Jean Bleakney’s ‘Csontváry’s Flowers‘ was inspired by the titular artist’s 1902 painting View of Selmecbánya, which Bleakney first saw a century later in 2002. The poem explores the power of art to inspire others and create new possibilities.
The artwork Bleakney refers to with her poem is View of Selemecbánya by Tivadar Csontváry Kosztka Artwork.
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‘Csontváry’s Flowers‘ by Jean Bleakney details the beauty and skill of a great piece of art while commenting on art more broadly.
The poem begins by describing the painting itself, notably lingering on the striking mountainous landscape where the town of Selmecbánya is situated. Bleakney then goes on to ponder the artist himself, speculating that he must have been very high up to achieve this view of the town. The poem then goes back and forth between describing details in the scene, such as the figures on the hillside, and Csontváry himself, who Bleakney appears fascinated by.
Jean Bleakney was born in Northern Ireland in 1956, and she attended Queen’s University in Belfast to study biochemistry in her youth. Bleakney decided to stop working after the birth of her second child but found the reality of life at home to be mundane and took up gardening as a hobby. Through her newfound hobby, Bleakney developed an interest in the language of nature and began attending writing classes. The poem ‘Csontváry’s Flowers‘ is taken from Bleakney’s 2003 collection, The Poet’s Ivy.
‘Csontváry’s Flowers‘ is one of several poems Bleakney wrote in response to visiting a museum dedicated to Csontváry while on a visit to Hungary. Bleakney observed parallels between Csontváry’s life at the beginning of the twentieth century and her own at the beginning of the twenty-first, as both periods were defined by instability and the prospect of major geopolitical conflict.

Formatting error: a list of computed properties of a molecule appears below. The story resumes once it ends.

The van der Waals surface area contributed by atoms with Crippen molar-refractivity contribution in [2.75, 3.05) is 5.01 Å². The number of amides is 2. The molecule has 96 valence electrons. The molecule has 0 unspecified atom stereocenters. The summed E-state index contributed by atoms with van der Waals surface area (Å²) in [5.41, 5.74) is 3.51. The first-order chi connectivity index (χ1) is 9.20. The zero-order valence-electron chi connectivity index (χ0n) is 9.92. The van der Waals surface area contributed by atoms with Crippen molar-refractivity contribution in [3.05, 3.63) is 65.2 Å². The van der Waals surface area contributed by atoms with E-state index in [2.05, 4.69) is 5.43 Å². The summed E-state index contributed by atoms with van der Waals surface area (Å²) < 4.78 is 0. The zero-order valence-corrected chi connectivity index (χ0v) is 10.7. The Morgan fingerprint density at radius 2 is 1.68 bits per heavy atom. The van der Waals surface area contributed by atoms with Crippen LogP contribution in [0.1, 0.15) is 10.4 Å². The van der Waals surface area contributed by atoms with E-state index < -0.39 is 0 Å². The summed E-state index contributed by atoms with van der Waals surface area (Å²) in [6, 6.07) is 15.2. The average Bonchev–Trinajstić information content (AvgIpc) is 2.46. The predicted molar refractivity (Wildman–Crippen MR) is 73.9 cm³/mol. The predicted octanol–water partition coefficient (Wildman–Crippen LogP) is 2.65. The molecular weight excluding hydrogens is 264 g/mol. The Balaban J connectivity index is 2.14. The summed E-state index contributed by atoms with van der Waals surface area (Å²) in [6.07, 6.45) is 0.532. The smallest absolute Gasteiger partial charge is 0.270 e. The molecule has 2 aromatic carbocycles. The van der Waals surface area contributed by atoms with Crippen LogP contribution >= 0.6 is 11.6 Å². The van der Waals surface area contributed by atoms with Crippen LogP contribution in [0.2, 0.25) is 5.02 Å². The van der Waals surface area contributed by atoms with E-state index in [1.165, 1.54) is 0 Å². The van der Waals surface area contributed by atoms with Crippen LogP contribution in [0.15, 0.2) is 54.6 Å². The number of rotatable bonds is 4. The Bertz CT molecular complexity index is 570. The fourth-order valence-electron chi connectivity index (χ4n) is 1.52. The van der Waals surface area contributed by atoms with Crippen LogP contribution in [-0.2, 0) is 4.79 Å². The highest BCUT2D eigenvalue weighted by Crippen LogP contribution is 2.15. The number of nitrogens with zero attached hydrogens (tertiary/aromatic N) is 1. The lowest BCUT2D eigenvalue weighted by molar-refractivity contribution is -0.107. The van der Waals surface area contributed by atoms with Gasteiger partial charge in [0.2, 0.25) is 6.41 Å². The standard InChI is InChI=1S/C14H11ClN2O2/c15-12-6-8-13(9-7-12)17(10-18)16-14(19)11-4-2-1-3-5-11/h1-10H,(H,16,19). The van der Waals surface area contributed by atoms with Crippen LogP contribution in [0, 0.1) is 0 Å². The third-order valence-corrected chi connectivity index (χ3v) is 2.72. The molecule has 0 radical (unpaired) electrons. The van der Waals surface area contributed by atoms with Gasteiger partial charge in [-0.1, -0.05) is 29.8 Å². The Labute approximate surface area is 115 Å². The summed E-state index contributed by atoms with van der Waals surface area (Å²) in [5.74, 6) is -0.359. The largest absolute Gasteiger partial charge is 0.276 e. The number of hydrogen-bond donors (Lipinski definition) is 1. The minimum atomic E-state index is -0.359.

The thin ribbon of sky, and thinner still,
blued hints of the easterly Carpathians
then down into the whole arboretum of blue-greens and greens
closing in around the valley town of Selmecbánya
sweeping back up to this, the artist’s perch.
He must have been as high up as that distant baroque Calvary.
It crowns a volcanic plug: as proud of the town
as a city burgher, with its fur collar of forest,
wearing, like a chain, its stations of the cross.
The poem begins with the metaphorical description of the sky as a “thin ribbon,” which reminds the reader that the scene described is a painting, as the ribbon implies a deliberate flourish added by the artist rather than just the natural beauty of the sky. The use of enjambment, when coupled with the verb “sweeping,” imbues the poem with pace and energy to reflect Bleakney’s sense of awe and wonder when she encountered the painting for the first time.
Bleakney goes on to speculate about the artist’s viewpoint through the simile, “he must have been as high up as that distant baroque Cavalry.” By emphasizing the literal and figurative height and view of the artist, Bleakney implies his view is comparable to that of gods, such as the beauty of the painting. Finally, the simile in line nine evokes a more sinister atmosphere by alluding to incarceration, possibly commenting upon how the city seems trapped in the valley or possibly suggesting that artistic talent can feel oppressive as well as liberating.
Below, the solid civic buildings and church turrets,
the narrow winding streets and jumble of roofs,